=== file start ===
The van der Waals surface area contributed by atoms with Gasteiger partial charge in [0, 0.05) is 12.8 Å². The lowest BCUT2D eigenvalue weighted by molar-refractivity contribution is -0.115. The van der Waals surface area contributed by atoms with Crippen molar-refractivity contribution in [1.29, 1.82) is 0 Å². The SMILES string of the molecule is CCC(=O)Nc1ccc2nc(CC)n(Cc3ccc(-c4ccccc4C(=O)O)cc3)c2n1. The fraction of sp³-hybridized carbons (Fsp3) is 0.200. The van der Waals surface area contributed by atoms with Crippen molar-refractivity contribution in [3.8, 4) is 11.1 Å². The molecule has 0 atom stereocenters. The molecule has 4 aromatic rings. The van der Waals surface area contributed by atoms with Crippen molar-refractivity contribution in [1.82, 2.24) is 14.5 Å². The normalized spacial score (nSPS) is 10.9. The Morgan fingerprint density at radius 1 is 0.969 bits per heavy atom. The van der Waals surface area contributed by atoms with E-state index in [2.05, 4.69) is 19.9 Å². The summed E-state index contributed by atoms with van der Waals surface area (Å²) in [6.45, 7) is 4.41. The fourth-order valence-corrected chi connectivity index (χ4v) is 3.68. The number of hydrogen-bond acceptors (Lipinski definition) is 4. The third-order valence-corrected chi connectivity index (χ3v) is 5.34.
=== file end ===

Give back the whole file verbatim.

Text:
The van der Waals surface area contributed by atoms with Gasteiger partial charge in [0, 0.05) is 12.8 Å². The lowest BCUT2D eigenvalue weighted by molar-refractivity contribution is -0.115. The van der Waals surface area contributed by atoms with Crippen molar-refractivity contribution in [1.29, 1.82) is 0 Å². The SMILES string of the molecule is CCC(=O)Nc1ccc2nc(CC)n(Cc3ccc(-c4ccccc4C(=O)O)cc3)c2n1. The fraction of sp³-hybridized carbons (Fsp3) is 0.200. The van der Waals surface area contributed by atoms with Crippen molar-refractivity contribution in [3.8, 4) is 11.1 Å². The molecule has 0 atom stereocenters. The molecule has 4 aromatic rings. The van der Waals surface area contributed by atoms with Crippen molar-refractivity contribution in [1.82, 2.24) is 14.5 Å². The normalized spacial score (nSPS) is 10.9. The Morgan fingerprint density at radius 1 is 0.969 bits per heavy atom. The van der Waals surface area contributed by atoms with E-state index in [2.05, 4.69) is 19.9 Å². The summed E-state index contributed by atoms with van der Waals surface area (Å²) in [6.45, 7) is 4.41. The fourth-order valence-corrected chi connectivity index (χ4v) is 3.68. The number of hydrogen-bond acceptors (Lipinski definition) is 4. The third-order valence-corrected chi connectivity index (χ3v) is 5.34.